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August 10, 2004

Chapter 3. Power Laws, Weblogs, and Inequality

3. Power Laws, Weblogs, and Inequality by Clay Shirky

Posted by Jon Lebkowsky at August 10, 2004 7:53 PM


See also 'The Science of Inequality' by Mark Buchanan in Network Logic, published by Demos.

Free to download at http://www.demos.co.uk/catalogue/networks/

Posted by: John Turnbull at August 16, 2004 12:07 PM

Unfortunately, I would have to accuse the author of this particular essay of the same lack of attention to qualitative detail that plagues most, if not every, form of quantitative sociology that deploys statistical methods in order to infer patterns of phenomena. By this, I simply mean that by confining one's self to quantifiable indices, one is inevitably going to commit the violent act of reductionism to all of the various factors and influences, which might contribute to a particular condition, such as the inequality of the blogosphere.

In this particular case, the author of the essay fails to consider other factors, such as the influence of money on the rates of exposure that a specific blog might acquire. Agreements between a blogger and pay-per-click advertisers in just one of a possibly infinite array of scenarios, of which one could conceive, when attempting to come to an understanding of the practices involved that might contribute to the consequent that the sociologist is endeavoring to come to terms with.

Another possible antecedent that the author fails to consider is the chance that privileged statuses in society might have a disproportionate amount of free-time with which to blog. If this is, indeed, a causation of one's degree of proliferation of writing, then this would have a serious impact upon the validity of the author's assessment as to whether the current inequality of the blogosphere is 'fair' or not.

I would suggest returning to Habermas in order to develop a more comprehensive understanding of how a deliberative participatory form of democratic polity would operate. I agree that not everyone has to participate in every public policy decision, and Habermas has expressed this sentiment as well. Nevertheless, as Habermas argues, if one is affected by a policy decision, then that person should have the publicity available to him or her, in the form of representative space, in a proportion that is roughly egalitarian, with respect to its distribution, among those who might find the policy decision to be impactful upon them as well.

The author, if she is correct in her conclusion that the continuous flow of material into a blogsite is influential in the prospects of maintaining and growing a readership, then this, in addition to the possibility that economic class and social status are antecedents to one's ability to blog, would render her conclusion that this inequality of publicity that is instantiated by the blogosphere is, in fact, somehow the result of one's political interests and enthusiasm for activism. I think everyone is fairly interested in the formative processes involved the creation of public policies that might affect them.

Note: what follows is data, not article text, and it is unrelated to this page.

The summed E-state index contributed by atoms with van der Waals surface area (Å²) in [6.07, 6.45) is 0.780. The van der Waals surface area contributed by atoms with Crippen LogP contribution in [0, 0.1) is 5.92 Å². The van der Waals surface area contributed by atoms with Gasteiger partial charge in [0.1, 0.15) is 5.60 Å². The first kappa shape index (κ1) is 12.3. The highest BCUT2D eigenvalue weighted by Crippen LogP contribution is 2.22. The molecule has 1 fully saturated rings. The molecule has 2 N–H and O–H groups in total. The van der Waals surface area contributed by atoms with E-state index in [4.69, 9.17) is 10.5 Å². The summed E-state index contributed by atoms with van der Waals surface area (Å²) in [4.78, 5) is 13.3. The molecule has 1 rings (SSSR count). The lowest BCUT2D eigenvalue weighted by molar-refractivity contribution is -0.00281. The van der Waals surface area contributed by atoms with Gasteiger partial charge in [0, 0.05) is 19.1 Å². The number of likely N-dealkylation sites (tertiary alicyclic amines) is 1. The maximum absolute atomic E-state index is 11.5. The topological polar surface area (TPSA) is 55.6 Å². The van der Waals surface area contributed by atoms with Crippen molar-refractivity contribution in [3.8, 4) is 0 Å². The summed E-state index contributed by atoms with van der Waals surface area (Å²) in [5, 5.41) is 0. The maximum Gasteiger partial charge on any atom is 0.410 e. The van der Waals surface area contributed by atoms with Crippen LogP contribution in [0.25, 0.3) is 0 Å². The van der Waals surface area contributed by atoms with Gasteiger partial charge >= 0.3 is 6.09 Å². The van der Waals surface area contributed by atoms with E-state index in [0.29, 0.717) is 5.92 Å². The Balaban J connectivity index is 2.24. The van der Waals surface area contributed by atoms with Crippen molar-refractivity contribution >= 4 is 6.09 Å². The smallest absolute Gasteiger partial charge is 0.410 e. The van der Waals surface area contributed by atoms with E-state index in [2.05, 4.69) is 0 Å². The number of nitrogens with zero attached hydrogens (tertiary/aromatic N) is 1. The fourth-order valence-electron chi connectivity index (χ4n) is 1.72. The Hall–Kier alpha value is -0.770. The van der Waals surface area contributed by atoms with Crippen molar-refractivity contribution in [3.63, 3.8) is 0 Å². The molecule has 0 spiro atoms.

I am not saying that this book is on the wrong track. I am merely attempting to illuminate additional considerations that, if taken into account and integrated into the systemization of the book's considerations and content, might help to foster a more 'fair' form of a conceptualization of democratic polity.

I do not want to give the wrong impression, so I shall add that I am excited to finally meet others who are interested in transcending the traditional oppositional politics generated from the Left. Also, I might be prejudiced against quantitative sociology, simply because I find its claim to a greater degree of empiricism to be dubious. However, just as qualitative sociology certainly enhances one's subjective horizon with the ongoing disclosure of a seemingly infinite amount of possibilities, which might contribute to a particular condition, I am sure that quantitative sociology can play a beneficial role as well. Unfortunately, this last proposition appears to condescending, but please accept my assurances that it is not intended to be. I simply come from an alternative tradition and have yet to give full contemplation to the beneficial role of quantitative sociology to critical theory.

You Have My Complete Admiration,
Russell Cole

Posted by: Russell Cole at December 3, 2005 1:51 AM

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Tracked on January 19, 2005 9:00 PM